I spent hours on our Lodge-room balcony. The sweeping vista was therapeutic. But I most enjoyed the bold House Finches who’d expropriated our balcony railing as a communal perch. I’ve since read that this species comes in several colors, depending on their diet of local seeds and grasses. Ours boasted rich orange breasts and brows. Undeterred by my presence, the birds rested, sunned, chirped and launched. Between flights, they rotated amazingly flexible necks to snatch chest- and back-burrowing mites.

            On our first day, a trio of fledglings turned up to test their wings. Two ventured trial runs with no fanfare. The third was not sure he was ready. One and then both parents provided encouragement, even sweetening the deal with morsels of food. The youngster was committed in principle. He flapped furiously for lift-off. But he also hedged his bets, hunkering down on the railing to maintain maximum contact. His equivocation took me back to my own childhood, hovering on an unsteady diving-board. I knew I could do it. A cannonball splash was much simpler than a dive. I didn’t have to listen to my taunting pals. The water surface wasn’t that far below. I wanted to tell the hesitant fledgling that anything is easy once you know how. But your first time, your worst time, no one else can do it for you. You’ve got to take your own plunge.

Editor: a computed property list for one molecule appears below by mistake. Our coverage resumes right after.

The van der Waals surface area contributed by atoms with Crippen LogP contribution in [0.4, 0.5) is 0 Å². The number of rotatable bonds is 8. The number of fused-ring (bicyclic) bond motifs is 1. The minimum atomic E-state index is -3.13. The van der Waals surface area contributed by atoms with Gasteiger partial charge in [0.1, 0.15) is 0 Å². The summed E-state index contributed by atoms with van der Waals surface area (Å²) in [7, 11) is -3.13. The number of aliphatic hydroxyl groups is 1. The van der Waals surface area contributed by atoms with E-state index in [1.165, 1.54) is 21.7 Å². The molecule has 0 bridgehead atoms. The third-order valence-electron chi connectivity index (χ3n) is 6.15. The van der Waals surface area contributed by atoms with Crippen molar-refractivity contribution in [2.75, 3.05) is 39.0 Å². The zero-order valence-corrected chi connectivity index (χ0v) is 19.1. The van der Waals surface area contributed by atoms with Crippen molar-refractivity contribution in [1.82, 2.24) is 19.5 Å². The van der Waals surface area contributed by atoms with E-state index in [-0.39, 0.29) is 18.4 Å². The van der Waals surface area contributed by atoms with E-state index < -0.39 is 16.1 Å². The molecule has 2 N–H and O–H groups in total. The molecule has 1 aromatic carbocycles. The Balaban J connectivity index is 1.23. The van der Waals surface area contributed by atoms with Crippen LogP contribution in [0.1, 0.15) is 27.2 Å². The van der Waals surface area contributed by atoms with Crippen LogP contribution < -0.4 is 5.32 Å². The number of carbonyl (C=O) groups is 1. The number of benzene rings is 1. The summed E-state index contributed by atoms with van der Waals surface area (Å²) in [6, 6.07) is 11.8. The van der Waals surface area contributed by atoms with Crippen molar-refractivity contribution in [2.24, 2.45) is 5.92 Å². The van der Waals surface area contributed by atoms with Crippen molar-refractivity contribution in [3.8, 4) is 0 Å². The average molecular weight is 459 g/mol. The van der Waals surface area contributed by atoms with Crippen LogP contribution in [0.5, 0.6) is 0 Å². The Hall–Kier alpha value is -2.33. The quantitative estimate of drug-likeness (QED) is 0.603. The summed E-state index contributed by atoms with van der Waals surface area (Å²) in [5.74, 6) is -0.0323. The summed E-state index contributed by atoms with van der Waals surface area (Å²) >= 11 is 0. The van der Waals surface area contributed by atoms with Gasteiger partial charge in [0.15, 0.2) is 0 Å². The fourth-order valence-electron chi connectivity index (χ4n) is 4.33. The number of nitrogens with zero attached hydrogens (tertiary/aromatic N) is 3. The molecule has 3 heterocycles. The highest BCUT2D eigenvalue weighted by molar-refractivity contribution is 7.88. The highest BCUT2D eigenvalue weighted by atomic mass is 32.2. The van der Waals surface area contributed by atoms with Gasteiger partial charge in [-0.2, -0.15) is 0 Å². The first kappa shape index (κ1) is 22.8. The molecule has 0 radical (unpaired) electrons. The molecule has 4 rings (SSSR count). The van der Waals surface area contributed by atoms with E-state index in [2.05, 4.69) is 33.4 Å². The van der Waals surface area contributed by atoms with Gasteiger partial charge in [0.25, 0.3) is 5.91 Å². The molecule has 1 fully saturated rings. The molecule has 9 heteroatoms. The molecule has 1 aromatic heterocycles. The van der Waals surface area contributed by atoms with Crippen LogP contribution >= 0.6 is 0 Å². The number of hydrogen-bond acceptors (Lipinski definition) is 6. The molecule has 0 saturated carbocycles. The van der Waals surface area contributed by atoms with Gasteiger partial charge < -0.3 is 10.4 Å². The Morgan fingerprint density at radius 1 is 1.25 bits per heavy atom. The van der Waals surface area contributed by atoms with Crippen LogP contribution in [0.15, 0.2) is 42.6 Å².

After three healing days and nights, Nancy and I left Costanoa for home. There’s no guarantee that my vertigo won’t recur. If it does, I’m still practicing my Epley Maneuver. On this initial occasion, grasping an opportunity for coastal respite helped me steer through an unsettling medical challenge.


Sincere thanks to Nancy Swing and for their photos.





Readers’ Homework for September

I’d like to offer an invitation. Which three to five persons whom you know would you most like to join you if you were stranded on a desert island? And why would you select them? Not celebrities but personal acquaintances. Omit surnames, if you wish, for privacy. Explain your strategy for converting a senior challenge to an opportunity. Keep it short: 200 words max. Submissions due by July 31; responses’ publication in the August 31 post. Be prepared and practical. You never know when a hurricane might pick you up and set you down. .